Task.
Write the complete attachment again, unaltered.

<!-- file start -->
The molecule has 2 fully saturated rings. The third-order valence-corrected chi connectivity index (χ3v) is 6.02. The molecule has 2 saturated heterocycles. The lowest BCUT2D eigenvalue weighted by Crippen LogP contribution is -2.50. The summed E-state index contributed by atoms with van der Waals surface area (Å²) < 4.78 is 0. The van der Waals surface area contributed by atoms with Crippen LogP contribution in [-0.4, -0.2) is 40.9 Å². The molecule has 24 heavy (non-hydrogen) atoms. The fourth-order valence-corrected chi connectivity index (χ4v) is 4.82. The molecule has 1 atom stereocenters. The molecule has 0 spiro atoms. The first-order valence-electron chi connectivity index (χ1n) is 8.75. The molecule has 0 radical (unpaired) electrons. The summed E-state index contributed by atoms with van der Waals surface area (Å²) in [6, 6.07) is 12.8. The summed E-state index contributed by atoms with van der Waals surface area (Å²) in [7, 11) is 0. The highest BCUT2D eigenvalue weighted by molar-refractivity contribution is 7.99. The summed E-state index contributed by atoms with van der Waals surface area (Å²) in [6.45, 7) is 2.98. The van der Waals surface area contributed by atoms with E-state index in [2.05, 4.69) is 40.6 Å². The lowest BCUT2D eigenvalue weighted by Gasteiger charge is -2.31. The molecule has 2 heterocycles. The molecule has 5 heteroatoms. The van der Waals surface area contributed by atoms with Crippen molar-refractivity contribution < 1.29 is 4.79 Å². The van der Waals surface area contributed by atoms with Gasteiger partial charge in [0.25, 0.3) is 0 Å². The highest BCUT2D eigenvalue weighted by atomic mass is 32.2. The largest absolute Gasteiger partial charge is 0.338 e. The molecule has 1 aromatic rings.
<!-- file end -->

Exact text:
The molecule has 2 fully saturated rings. The third-order valence-corrected chi connectivity index (χ3v) is 6.02. The molecule has 2 saturated heterocycles. The lowest BCUT2D eigenvalue weighted by Crippen LogP contribution is -2.50. The summed E-state index contributed by atoms with van der Waals surface area (Å²) < 4.78 is 0. The van der Waals surface area contributed by atoms with Crippen LogP contribution in [-0.4, -0.2) is 40.9 Å². The molecule has 24 heavy (non-hydrogen) atoms. The fourth-order valence-corrected chi connectivity index (χ4v) is 4.82. The molecule has 1 atom stereocenters. The molecule has 0 spiro atoms. The first-order valence-electron chi connectivity index (χ1n) is 8.75. The molecule has 0 radical (unpaired) electrons. The summed E-state index contributed by atoms with van der Waals surface area (Å²) in [6, 6.07) is 12.8. The summed E-state index contributed by atoms with van der Waals surface area (Å²) in [7, 11) is 0. The highest BCUT2D eigenvalue weighted by molar-refractivity contribution is 7.99. The summed E-state index contributed by atoms with van der Waals surface area (Å²) in [6.45, 7) is 2.98. The van der Waals surface area contributed by atoms with E-state index in [2.05, 4.69) is 40.6 Å². The lowest BCUT2D eigenvalue weighted by Gasteiger charge is -2.31. The molecule has 2 heterocycles. The molecule has 5 heteroatoms. The van der Waals surface area contributed by atoms with Crippen molar-refractivity contribution < 1.29 is 4.79 Å². The van der Waals surface area contributed by atoms with Gasteiger partial charge in [0.25, 0.3) is 0 Å². The highest BCUT2D eigenvalue weighted by atomic mass is 32.2. The largest absolute Gasteiger partial charge is 0.338 e. The molecule has 1 aromatic rings.